• 1905 - 1909 : Shepard served as Field Superintendent of the International Sunday School Association.
  • 1909: Shepard began his 38-year tenure as president of the National Religious Training School and Chautauqua for the Colored Race, Inc.
  • 1910: Shepard was the only African American speaker at the Rome, Italy, meeting of the International Sunday School Association
  • 1910: Shepard was awarded an honorary doctorate of divinity by Muskingum College in Ohio.
  • 1912: Shepard was awarded an honorary master of arts degree by Selma University in Alabama.
  • 1915: The National Religious Training School and Chautauqua for the Colored Race was sold and repurchased.
  • 1916: The National Religious Training School and Chautauqua for the Colored Race was re-chartered as the National Training School.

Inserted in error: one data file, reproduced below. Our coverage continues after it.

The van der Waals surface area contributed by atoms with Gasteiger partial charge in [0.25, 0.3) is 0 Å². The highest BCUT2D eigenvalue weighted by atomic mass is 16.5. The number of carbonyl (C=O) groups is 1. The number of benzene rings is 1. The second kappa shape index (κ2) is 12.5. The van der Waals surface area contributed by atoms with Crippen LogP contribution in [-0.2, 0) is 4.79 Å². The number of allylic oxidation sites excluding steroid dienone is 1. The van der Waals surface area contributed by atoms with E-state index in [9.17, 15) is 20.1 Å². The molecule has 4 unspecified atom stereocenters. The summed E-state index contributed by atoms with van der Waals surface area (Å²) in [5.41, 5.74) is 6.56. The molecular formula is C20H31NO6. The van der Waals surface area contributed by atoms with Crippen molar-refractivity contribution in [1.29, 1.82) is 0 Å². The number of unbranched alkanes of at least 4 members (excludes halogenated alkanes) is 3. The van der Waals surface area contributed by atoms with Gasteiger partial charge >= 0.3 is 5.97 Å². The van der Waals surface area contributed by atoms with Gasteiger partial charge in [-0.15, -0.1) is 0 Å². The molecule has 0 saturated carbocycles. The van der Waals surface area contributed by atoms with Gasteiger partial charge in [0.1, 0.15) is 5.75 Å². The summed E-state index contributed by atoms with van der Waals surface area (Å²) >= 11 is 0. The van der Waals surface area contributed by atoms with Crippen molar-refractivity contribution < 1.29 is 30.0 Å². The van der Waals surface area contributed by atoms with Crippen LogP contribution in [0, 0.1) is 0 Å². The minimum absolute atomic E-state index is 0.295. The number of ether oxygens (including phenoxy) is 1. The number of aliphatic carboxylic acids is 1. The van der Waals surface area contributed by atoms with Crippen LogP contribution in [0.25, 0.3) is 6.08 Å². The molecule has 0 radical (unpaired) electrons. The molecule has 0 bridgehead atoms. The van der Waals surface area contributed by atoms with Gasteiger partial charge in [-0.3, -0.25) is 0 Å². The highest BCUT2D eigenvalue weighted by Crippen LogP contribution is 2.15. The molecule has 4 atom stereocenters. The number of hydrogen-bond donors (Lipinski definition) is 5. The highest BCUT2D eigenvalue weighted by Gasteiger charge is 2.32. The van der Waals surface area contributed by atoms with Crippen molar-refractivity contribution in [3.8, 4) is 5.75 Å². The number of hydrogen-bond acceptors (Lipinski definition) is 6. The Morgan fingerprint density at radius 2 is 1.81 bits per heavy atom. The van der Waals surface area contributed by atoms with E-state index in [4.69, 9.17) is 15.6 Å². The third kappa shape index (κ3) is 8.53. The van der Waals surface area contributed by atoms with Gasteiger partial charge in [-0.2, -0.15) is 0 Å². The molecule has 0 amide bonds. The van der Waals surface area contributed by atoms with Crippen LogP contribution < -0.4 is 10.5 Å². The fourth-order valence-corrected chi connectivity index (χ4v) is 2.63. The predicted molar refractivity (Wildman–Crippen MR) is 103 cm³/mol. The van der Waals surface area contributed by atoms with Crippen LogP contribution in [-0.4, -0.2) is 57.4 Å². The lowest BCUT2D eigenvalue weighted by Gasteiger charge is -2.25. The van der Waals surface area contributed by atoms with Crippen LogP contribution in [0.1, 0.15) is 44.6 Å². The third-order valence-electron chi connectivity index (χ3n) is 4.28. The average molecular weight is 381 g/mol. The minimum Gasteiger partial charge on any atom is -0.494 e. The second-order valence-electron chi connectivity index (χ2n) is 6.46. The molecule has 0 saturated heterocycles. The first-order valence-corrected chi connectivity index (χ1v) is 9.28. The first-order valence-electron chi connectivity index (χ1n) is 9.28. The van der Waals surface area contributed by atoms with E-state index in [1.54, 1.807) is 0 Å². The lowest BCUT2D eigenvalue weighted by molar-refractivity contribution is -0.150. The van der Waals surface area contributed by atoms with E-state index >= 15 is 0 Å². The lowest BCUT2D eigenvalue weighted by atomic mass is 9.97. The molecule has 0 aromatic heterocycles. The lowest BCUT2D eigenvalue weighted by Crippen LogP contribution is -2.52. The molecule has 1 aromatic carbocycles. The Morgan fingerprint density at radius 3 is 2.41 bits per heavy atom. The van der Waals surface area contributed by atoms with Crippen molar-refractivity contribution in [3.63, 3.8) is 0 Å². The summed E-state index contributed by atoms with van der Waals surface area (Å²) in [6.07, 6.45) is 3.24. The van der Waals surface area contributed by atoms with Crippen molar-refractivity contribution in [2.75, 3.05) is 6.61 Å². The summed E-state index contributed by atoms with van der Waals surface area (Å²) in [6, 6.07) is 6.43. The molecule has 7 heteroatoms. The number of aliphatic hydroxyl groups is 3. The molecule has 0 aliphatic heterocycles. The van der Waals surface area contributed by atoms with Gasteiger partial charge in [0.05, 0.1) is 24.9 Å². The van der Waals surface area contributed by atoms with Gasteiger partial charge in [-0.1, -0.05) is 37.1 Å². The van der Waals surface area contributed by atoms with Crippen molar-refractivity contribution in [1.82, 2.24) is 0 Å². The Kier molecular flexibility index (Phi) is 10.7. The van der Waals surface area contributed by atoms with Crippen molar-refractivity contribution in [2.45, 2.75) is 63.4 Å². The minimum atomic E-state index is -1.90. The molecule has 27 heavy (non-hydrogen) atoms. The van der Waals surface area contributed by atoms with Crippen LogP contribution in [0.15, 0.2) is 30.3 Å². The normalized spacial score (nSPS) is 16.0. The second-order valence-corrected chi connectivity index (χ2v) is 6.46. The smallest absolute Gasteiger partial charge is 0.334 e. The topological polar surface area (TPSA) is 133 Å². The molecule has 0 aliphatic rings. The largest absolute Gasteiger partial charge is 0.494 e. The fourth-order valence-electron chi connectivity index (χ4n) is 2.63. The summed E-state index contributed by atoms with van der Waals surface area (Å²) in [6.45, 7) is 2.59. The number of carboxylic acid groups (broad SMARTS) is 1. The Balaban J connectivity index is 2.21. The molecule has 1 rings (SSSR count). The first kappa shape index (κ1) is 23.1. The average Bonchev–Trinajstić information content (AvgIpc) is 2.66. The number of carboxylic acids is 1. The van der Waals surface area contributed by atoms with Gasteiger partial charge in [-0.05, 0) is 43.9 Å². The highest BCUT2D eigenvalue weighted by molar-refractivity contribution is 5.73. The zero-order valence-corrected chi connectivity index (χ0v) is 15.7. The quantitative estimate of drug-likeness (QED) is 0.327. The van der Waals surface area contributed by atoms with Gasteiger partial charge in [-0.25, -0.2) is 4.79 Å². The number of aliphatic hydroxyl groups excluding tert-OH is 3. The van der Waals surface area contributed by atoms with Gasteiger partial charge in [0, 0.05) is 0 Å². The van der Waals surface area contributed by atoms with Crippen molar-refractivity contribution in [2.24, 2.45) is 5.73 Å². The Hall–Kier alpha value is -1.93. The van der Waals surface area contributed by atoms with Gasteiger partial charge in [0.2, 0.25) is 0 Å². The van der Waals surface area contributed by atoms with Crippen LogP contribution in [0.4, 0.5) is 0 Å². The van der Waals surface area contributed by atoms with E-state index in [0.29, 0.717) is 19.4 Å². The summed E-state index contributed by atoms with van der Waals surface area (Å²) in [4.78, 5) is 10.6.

• 1923: The General Assembly appropriated funds, making the National Training School a publicly supported institution. The National Training School was renamed Durham State Normal School.
  • 1925: Shepard was awarded an honorary degree in literature by Howard University.
  • 1925: Two disastrous fires struck the Durham State Normal School while students were in chapel, and official files and equipment were lost.
  • 1925: The Durham State Normal School was renamed North Carolina College for Negroes and became the first state-supported liberal arts college for African Americans in the United States.
  • 1925: Shepard's home burned down. Both white and black citizens of Durham, N.C., rallied to raise money for the Shepard House that served as the official residence of Shepard and his wife until their deaths in 1947.
  • 1929: The first four-year college class graduated from the North Carolina College for Negroes.
  • 1931: The North Carolina College for Negroes received its first accreditation from the Southern Association of Colleges and Secondary Schools.